designed to gradually move students through various levels of math and language skills development
courses. The task of selecting students for participation in the program is a very involved process
since the average SAT and high school rank required by Drew for regular admission consideration is
1270 and top 25 percent, compared to students enrolled in the EOS program who have an average SAT
Score of 950 and a high school rank in the top 50 percent. For Drew, upwards of 86 percent of its EOF
population come from schools and communities in high distress school districts. Without the EOF
program, these students would not have been admitted to Drew.
How Are EOF Students Admitted?
Regarding the admission process, each EOF program is required to enroll
a minimum of 10 percent
of its institution's first-time, full-time New Jersey residents. EOF students are recruited in basically
the same way students are admitted through the regular admission process. However, four features
distinguish this process from regular admission procedure:
The combination of these four procedures have contributed to our success in meeting the state's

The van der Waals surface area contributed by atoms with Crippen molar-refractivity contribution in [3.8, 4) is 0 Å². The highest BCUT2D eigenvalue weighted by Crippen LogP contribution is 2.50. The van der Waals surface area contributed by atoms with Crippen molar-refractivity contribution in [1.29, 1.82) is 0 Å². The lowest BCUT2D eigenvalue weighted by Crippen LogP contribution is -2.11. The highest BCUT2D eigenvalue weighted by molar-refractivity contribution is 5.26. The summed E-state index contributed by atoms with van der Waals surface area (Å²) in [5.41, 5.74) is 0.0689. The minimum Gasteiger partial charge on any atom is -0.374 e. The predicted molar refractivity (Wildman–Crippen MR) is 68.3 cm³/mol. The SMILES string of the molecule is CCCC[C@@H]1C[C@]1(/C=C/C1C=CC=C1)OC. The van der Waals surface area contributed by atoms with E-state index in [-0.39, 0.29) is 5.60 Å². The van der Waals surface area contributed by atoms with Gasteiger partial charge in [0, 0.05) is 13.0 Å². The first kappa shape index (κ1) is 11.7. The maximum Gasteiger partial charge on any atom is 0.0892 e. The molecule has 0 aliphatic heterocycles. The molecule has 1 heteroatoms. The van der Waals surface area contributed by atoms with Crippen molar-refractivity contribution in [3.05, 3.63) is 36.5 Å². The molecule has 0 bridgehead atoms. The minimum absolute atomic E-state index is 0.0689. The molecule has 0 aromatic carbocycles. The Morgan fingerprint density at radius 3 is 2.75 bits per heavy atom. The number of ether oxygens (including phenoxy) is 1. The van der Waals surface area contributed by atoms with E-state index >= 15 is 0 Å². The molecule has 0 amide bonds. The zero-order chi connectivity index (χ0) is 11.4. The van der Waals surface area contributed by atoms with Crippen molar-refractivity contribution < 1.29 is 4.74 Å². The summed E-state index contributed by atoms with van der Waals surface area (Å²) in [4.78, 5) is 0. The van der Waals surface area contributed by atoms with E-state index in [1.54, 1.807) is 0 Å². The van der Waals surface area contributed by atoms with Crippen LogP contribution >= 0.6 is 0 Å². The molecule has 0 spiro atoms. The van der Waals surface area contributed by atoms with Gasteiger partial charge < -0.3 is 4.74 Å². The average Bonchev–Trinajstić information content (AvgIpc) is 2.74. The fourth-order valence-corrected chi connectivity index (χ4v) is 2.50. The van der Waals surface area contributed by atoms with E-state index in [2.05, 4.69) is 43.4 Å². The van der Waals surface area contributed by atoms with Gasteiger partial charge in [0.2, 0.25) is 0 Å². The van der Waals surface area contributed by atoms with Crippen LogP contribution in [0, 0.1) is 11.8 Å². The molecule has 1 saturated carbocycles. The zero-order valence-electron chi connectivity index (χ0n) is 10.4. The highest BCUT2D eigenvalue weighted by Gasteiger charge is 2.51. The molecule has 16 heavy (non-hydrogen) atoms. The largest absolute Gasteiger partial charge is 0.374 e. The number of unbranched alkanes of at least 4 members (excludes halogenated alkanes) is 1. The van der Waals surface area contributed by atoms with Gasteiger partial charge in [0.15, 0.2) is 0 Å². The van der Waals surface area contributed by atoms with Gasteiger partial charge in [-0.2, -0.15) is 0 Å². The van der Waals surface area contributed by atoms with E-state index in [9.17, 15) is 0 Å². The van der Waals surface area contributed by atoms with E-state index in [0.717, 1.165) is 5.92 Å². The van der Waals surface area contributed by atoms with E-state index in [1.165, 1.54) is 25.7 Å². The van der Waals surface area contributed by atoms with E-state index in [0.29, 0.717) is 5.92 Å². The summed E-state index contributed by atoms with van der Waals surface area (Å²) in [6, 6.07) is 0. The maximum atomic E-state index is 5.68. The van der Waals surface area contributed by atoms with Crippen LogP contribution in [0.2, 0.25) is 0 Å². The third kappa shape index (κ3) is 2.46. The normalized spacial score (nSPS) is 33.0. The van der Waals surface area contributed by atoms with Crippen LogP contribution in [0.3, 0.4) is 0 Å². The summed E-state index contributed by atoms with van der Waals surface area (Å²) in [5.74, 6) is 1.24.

There is an EOF staff member whose primary role is
to recruit students for the program by cultivating
relationships with district high schools, students,
community organizations, and agencies.
Each applicant must have an interview with a member
of the EOF staff. It is through this process that we are
able to determine the applicant's level of motivation
and interest in their educational objective and in Drew.
Admitted applicants are given an opportunity to
participate in an overnight program on campus before
the due date for admission deposits.
A member of admission and financial assistance is
assigned as a liaison to EOF to help process and select
candidates from the applicant pool for EOF consideration.
Once students enroll in the program, they are required to attend our academic
program-a key to the success of Drew's EOF program. This six-week residential program gives
participants an academic and social orientation to Drew and helps them make the transition from high
school to college-level work. During the summer program, students engage in course work that
provides them with eight credits towards their college degree. Students are required to take a course
in writing and composition, small group dynamics, and study skills.
How Electives Help EOF Students.
For the past three summers, EOF students have been required to take an
elective through our